Natural to the End
“Stand with anybody that stands right, stand with him while he is right and part with him when he goes wrong.” – Abraham Lincoln
Loyalty cannot be bought, sold, or traded. Loyalty must be achieved through the admiration of your peers. Loyalty is giving your word and sticking to it – not compromising your morals when the going gets tough or when you are presented a better deal somewhere else. A man who is admirable possesses the traits of loyalty. Crichton is admirable and remains loyal to the end. When the time is right, he parts. Is it natural to remain loyal?
We must first establish a definition of naturalness in the framework of the text. In The Admirable Crichton, whatever is natural is right. English social hierarchy is natural to the characters in the play. Crichton possesses respect for the system, for he immersed himself in it for a great deal of his life. However, his respect does not evolve out of fear or intimidation, rather, out of his understanding of the important role masters and servants naturally play in civilization. Crichton’s immersion into and understanding of the hierarchal system explains the significance of what comes naturally in the play; moreover, it lays the foundation for his loyalty. His position on hierarchy and social order is parallel to the stance Darwin, a British naturalist, established in the 19th century; stating social adaptations, herein to hierarchy, are natural for humans. In Act I, Lord Loam and Lady Mary speak to Crichton regarding the division into classes, and they discuss if these divisions are natural or artificial.
LORD LOAM: […] can’t you see, Crichton that our divisions into classes are artificial, that if we were to return to Nature, which is the aspiration of mylife, all would be equal?
CRICHTON: The divisions into classes, my lord, are not artificial. They are the natural outcome of a civilized (sic) society. (To Lady Mary) There must always be a master and servants in all civilized (sic) communities, my lady, for it is natural, and whatever is natural is right. (Barrie 13)
The characters in the play are familiar with the idea of social order; Crichton understands this circumstance, and he employs the appropriate conditions to reach the top later in the play. He recognizes others follow whoever reaches the top first. In order to reach the top first he relies on his leadership skills, which may not be natural to mankind, but are natural to Crichton.
Leaders are not born. In no doubt, there are some natural endowments that affect relative abilities, but they are not born, they are made. Crichton has studied and understands the English system of hierarchy. His reason for remaining with the family is stated in the following text:
CRICHTON: [To Lady Mary] I should have felt compelled to give notice, my lady, if the master had not had a seat in the Upper House. I cling to that. (12)
Aware of Lord Loam’s appointment in the House of Lords, Crichton’s prolonged stay with the family is due to the prestige he acquires by remaining at hand. For the duration of his ride with the family, he undeniably gains imperative leadership traits and principles.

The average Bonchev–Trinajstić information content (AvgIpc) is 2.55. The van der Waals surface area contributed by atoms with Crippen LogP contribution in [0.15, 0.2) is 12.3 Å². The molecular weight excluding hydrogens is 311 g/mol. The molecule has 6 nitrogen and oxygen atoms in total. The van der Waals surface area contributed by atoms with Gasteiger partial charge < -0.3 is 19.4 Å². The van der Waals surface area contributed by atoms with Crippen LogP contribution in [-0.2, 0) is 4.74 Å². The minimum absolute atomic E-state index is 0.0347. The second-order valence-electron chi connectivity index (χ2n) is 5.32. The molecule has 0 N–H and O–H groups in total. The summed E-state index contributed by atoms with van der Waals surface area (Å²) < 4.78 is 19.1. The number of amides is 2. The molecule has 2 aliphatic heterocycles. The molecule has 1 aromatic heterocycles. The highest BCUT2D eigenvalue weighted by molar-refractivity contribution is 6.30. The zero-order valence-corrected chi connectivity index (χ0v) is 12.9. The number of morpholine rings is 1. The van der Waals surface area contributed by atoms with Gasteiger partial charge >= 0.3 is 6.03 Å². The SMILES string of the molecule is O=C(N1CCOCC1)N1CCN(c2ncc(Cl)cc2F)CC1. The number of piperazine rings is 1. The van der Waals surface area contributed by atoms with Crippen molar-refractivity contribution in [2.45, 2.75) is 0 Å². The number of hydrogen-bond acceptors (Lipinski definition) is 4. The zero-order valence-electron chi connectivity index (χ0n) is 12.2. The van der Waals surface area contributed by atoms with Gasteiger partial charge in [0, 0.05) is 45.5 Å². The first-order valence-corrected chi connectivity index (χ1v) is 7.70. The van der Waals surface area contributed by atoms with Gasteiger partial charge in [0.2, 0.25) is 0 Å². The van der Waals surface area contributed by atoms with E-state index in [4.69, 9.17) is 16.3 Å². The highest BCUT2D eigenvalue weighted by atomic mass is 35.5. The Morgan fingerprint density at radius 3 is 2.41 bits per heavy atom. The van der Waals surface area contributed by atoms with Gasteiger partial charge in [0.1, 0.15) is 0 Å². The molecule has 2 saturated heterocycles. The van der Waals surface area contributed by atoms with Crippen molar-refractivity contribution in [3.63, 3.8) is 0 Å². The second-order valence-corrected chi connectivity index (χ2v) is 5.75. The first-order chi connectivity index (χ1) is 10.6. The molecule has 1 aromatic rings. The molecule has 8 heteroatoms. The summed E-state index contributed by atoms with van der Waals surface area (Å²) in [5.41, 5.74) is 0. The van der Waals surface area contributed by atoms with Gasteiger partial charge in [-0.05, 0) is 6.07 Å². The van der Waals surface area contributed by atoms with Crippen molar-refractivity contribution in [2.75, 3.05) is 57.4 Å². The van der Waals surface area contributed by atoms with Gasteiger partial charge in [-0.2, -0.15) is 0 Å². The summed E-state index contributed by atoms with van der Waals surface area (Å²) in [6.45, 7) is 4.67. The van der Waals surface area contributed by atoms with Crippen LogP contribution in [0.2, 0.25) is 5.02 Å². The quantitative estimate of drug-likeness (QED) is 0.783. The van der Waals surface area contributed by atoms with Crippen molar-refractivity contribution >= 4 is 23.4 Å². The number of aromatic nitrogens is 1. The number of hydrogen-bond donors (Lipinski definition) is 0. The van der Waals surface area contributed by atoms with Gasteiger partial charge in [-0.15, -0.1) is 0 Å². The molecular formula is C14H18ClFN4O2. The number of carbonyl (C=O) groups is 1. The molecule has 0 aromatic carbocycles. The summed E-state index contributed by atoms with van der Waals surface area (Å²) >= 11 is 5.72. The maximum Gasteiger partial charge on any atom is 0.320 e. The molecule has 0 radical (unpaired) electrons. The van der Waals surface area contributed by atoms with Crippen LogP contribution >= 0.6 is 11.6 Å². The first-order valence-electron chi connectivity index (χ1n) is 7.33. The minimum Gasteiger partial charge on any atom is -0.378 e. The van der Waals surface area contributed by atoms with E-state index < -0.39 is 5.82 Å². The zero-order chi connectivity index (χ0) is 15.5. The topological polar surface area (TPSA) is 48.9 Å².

Leadership is characterized as the art of influencing, directing, guiding, and controlling others in such a way as to obtain their willing obedience, confidence, respect and loyal cooperation in accomplishment of an objective. Crichton acquires the notions listed above, mainly through his study and respect for the system, and moves on to accomplish the objective of filling the natural role of the master. Crichton explains that on the question of leadership – it will settle itself out. It is a matter in which he has nothing to do.
His transition to the head occurs towards the end of Act II, and the issues of birth and guarantees are replaced by skill and ability. His move to the top takes shape rather suddenly on the island, and it does not take long for the others to naturally follow behind him. In a conversation with Treherne, after the brief exit by the family, Crichton explains that the pot he heated is full of Nature, and the others are hungry and will return, for that is what is natural.
His natural succession to the position of commander and the clashes over social philosophies are noticed through dialogue when Crichton speaks to Lady Mary. Notice here, Crichton speaks, and not Lady Mary speaks; contrary to their normal social implications.
LADY MARY: (determined to have it out with him) you are not implying anything so unnatural, I hope, as that if I and my sisters don’t work there will be no dinner for us?
CRICHTON: (brightly) if it is unnatural, my lady, that is the end of
LADY MARY: If? Now I understand. The perfect servant at home
Holds that we are all equal now. I see.
CRICHTON: (earnestly) my lady, I disbelieved in equality at home because it wasagainst nature, and for that same reason I as utterly disbelieve in it on an island. (28)
The pivotal shift in Lady Mary’s point of view of Crichton, a shift in the play as a whole, comes once she recognizes Crichton as being more than a servant, for she recognizes him as a human being. The pivotal transition transpires after she realizes he did everything he could to save their own and Lord Loam’s life.